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What's the difference between temp=$1 and temp=1? Why do I need the dollar sign?

For example:

#!/bin/bash

temp=$1
cell=$((($temp-32)*5/9))

echo $cell
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mywiki.wooledge.org/BashGuide –  jordanm Feb 20 '12 at 20:54
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migrated from stackoverflow.com Feb 21 '12 at 16:52

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2 Answers

The dollar-sign triggers parameter expansion; 1 is the string "1", while $1 is the first shell parameter.

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[In addition to what ruakh had already mentioned]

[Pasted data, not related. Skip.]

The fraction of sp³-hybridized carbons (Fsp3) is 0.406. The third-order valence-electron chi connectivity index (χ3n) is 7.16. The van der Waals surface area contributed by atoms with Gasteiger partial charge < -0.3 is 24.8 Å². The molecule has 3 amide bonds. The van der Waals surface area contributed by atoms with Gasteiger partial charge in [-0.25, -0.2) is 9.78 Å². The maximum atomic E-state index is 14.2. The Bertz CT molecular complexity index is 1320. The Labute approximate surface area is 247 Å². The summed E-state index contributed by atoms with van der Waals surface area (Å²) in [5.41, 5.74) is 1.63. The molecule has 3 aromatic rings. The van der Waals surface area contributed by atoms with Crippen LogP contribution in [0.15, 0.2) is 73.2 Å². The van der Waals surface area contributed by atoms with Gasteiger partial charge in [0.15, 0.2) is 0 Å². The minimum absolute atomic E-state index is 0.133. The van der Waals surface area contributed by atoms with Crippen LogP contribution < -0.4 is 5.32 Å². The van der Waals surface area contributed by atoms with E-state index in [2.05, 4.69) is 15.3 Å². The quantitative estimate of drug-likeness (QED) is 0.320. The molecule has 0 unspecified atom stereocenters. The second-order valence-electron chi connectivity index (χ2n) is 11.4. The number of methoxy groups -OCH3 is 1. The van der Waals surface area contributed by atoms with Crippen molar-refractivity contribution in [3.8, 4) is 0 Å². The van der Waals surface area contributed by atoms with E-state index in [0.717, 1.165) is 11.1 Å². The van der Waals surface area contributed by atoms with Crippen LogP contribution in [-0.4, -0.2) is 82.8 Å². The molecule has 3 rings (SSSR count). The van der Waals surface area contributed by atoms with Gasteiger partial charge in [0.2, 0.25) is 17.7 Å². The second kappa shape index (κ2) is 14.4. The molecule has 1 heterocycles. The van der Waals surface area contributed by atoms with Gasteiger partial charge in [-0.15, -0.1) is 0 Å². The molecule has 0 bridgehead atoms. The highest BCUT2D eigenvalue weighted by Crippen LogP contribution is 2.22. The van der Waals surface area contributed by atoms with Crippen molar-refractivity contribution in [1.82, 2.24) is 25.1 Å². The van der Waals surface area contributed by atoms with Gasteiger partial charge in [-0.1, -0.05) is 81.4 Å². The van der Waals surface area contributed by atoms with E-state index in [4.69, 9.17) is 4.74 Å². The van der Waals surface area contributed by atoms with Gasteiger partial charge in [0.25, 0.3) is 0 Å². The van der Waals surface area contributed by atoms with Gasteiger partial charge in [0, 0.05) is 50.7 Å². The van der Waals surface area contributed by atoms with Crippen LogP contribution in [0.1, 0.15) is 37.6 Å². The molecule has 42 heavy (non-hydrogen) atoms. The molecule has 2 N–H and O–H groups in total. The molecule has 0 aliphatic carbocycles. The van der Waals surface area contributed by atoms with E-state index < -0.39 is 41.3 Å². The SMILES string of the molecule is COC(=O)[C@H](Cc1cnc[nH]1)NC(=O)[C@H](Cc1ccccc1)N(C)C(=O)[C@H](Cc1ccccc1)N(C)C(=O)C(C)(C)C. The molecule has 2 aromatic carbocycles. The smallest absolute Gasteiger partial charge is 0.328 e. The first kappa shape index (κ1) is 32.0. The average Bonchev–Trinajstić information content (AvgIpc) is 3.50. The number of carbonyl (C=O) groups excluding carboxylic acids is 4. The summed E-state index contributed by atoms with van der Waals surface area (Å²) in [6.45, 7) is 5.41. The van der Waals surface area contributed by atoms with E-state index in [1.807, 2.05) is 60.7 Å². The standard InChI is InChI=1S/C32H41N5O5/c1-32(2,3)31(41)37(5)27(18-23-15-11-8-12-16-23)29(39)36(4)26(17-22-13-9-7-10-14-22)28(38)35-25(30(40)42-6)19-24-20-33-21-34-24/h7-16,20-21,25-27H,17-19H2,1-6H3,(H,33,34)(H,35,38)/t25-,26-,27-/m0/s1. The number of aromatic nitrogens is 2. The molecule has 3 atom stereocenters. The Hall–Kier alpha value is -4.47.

Your script attempts to convert a temperature value from Fahrenheit to Celsius scale. You could save your file with a name say, tocelsius.sh. Now, you can convert any given temperature (in Fahrenheit scale) by passing a value to your script:

bash tocelsius.sh 66

When you do so, your $1 would contain the value 66. Thus, you would get the corresponding output.

However, when you write temp=1, the variable temp will always take the fixed value 1. No argument passed to your script (as shown above) would be considered.

To conclude, $xyz points to the value of the variable xyz. $1, $2, ... are special cases where it points to the arguments passed from command line, if any.

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